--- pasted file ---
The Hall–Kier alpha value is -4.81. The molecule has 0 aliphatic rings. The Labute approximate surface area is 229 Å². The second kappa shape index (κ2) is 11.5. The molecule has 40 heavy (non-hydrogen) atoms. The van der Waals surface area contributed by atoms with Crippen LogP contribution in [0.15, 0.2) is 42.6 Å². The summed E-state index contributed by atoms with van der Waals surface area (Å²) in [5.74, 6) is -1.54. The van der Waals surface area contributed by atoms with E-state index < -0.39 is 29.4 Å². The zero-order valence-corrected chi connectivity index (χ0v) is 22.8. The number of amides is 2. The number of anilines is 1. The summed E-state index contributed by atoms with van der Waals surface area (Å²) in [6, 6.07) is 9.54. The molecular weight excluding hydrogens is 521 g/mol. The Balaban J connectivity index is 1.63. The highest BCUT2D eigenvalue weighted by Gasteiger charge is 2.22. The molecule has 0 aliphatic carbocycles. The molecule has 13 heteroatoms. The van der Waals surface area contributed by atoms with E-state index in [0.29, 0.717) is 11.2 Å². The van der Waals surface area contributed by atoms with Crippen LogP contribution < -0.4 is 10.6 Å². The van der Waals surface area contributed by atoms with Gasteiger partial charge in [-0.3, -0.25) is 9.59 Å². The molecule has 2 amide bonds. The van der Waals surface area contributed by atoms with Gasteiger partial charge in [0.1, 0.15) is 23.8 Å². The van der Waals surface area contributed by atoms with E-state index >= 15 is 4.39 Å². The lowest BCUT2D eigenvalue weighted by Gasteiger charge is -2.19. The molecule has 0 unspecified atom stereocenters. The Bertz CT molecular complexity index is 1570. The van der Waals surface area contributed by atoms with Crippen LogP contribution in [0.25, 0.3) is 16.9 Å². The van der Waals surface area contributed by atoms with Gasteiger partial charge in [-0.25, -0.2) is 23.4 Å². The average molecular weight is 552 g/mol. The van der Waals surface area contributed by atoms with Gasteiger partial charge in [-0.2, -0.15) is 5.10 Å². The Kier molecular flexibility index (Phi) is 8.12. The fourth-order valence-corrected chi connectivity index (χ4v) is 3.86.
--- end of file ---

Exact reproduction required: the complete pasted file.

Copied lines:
The Hall–Kier alpha value is -4.81. The molecule has 0 aliphatic rings. The Labute approximate surface area is 229 Å². The second kappa shape index (κ2) is 11.5. The molecule has 40 heavy (non-hydrogen) atoms. The van der Waals surface area contributed by atoms with Crippen LogP contribution in [0.15, 0.2) is 42.6 Å². The summed E-state index contributed by atoms with van der Waals surface area (Å²) in [5.74, 6) is -1.54. The van der Waals surface area contributed by atoms with E-state index < -0.39 is 29.4 Å². The zero-order valence-corrected chi connectivity index (χ0v) is 22.8. The number of amides is 2. The number of anilines is 1. The summed E-state index contributed by atoms with van der Waals surface area (Å²) in [6, 6.07) is 9.54. The molecular weight excluding hydrogens is 521 g/mol. The Balaban J connectivity index is 1.63. The highest BCUT2D eigenvalue weighted by Gasteiger charge is 2.22. The molecule has 0 aliphatic carbocycles. The molecule has 13 heteroatoms. The van der Waals surface area contributed by atoms with E-state index in [0.29, 0.717) is 11.2 Å². The van der Waals surface area contributed by atoms with Crippen LogP contribution < -0.4 is 10.6 Å². The van der Waals surface area contributed by atoms with Gasteiger partial charge in [-0.3, -0.25) is 9.59 Å². The molecule has 2 amide bonds. The van der Waals surface area contributed by atoms with Gasteiger partial charge in [0.1, 0.15) is 23.8 Å². The van der Waals surface area contributed by atoms with E-state index >= 15 is 4.39 Å². The lowest BCUT2D eigenvalue weighted by Gasteiger charge is -2.19. The molecule has 0 unspecified atom stereocenters. The Bertz CT molecular complexity index is 1570. The van der Waals surface area contributed by atoms with Crippen LogP contribution in [0.25, 0.3) is 16.9 Å². The van der Waals surface area contributed by atoms with Gasteiger partial charge in [-0.25, -0.2) is 23.4 Å². The average molecular weight is 552 g/mol. The van der Waals surface area contributed by atoms with Gasteiger partial charge in [-0.2, -0.15) is 5.10 Å². The Kier molecular flexibility index (Phi) is 8.12. The fourth-order valence-corrected chi connectivity index (χ4v) is 3.86.